The recent reports from the Joint Standing Committee on Treaties (JSCOT) and the Senate Standing Committee on Foreign Affairs Defence and Trade (FADT) on the Korea-Australia Free Trade Agreement (KAFTA) inspire a sense of déjà vu.
Yet again, a Free-Trade Agreement (FTA) has been presented to the parliament for ratification containing an extensive, uncosted, unanalysed IP chapter. A chapter that seems to have been cobbled together several years before and then left on a shelf until the rest of the deal was concluded.
The Coalition, Labor and the Greens all raised concerns about the IP provisions in the deal and about the process of negotiation and analysis. Evidence presented to the Committees noted that the chapter is unbalanced, extending protections for rightsholders with very limited protections for the public interest. It is also prescriptive, detailed and extends our international obligations, all factors which decrease our domestic policy-making space.
The Coalition majority report (from 5.8) from JSCOT noted that ‘a less prescriptive approach may be beneficial’ and suggested ‘that the interests of both non-rights holders and rightsholders need protection’. The dissenting reports from the Australian Labor Party and Australian Greens were even stronger. The ALP recommended that
Australia’s negotiating stance on intellectual property should depend on an assessment of Australia’s national interest, based on evidence not assumption, and be informed by analysis focused specifically on (a) whether Australian stakeholders are experiencing specific issues in IP in the other negotiating Party or Parties, (b) whether those issues can be (best) addressed through a trade agreement, and (c) the impact of any solutions on Australian interests, including the interests of other stakeholders and the broader public interest in freedom to make innovation policy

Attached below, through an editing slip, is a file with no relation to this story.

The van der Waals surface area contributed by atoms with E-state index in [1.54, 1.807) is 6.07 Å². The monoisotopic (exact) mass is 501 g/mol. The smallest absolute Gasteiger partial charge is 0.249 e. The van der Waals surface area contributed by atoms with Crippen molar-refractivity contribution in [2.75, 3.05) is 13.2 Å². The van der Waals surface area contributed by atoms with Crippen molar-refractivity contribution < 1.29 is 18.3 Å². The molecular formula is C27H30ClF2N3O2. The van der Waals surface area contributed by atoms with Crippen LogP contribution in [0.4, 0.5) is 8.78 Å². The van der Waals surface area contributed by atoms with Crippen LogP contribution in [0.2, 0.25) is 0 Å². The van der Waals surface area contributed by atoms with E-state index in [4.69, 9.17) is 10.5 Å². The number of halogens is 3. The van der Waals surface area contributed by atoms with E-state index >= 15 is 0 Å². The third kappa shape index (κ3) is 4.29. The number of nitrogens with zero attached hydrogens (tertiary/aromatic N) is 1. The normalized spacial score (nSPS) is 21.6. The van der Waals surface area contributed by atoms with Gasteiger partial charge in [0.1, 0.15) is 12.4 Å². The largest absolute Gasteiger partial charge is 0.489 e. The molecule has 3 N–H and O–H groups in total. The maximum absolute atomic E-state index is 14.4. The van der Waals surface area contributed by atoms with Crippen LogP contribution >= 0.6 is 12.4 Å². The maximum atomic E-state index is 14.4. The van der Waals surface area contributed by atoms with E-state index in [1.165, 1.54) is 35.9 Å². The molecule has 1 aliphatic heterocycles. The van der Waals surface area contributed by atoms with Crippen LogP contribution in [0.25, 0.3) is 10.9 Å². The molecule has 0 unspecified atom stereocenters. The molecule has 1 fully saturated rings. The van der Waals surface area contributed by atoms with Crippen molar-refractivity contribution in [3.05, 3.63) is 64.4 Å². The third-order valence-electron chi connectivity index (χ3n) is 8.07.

However the Australian Greens in their dissenting report point out the obvious:
the public should be aware that over the past five years parliamentary committees, the Productivity Commission, IP Australia and the ongoing Competition Policy Review have all asserted the importance of cost benefit analysis for trade agreements and IP with no shift in government policy
For KAFTA, as we pointed out in our submission there is ‘no evidence of economic analysis, or indeed any analysis of the impact of the IP Chapter in KAFTA’. Without proper analysis of the agreement, and without analysis on the effects of previous agreements, it’s impossible to adequately judge the successes and failures of our negotiations.
Australia’s Trade Minister, Andrew Robb, is hopeful that the next big trade deal – the Trans-Pacific Partnership (TPP) will be concluded early 2015. This agreement covers 40% of world GDP and includes Australia and 11 other countries. Provisions agreed to in this agreement will have broad effects, not just on Australia but also on the world’s IP policy settings. We can only hope that our negotiators are currently operating with more purpose than has been shown in previous agreements, and have been paying head to the skipping record of previous recommendations.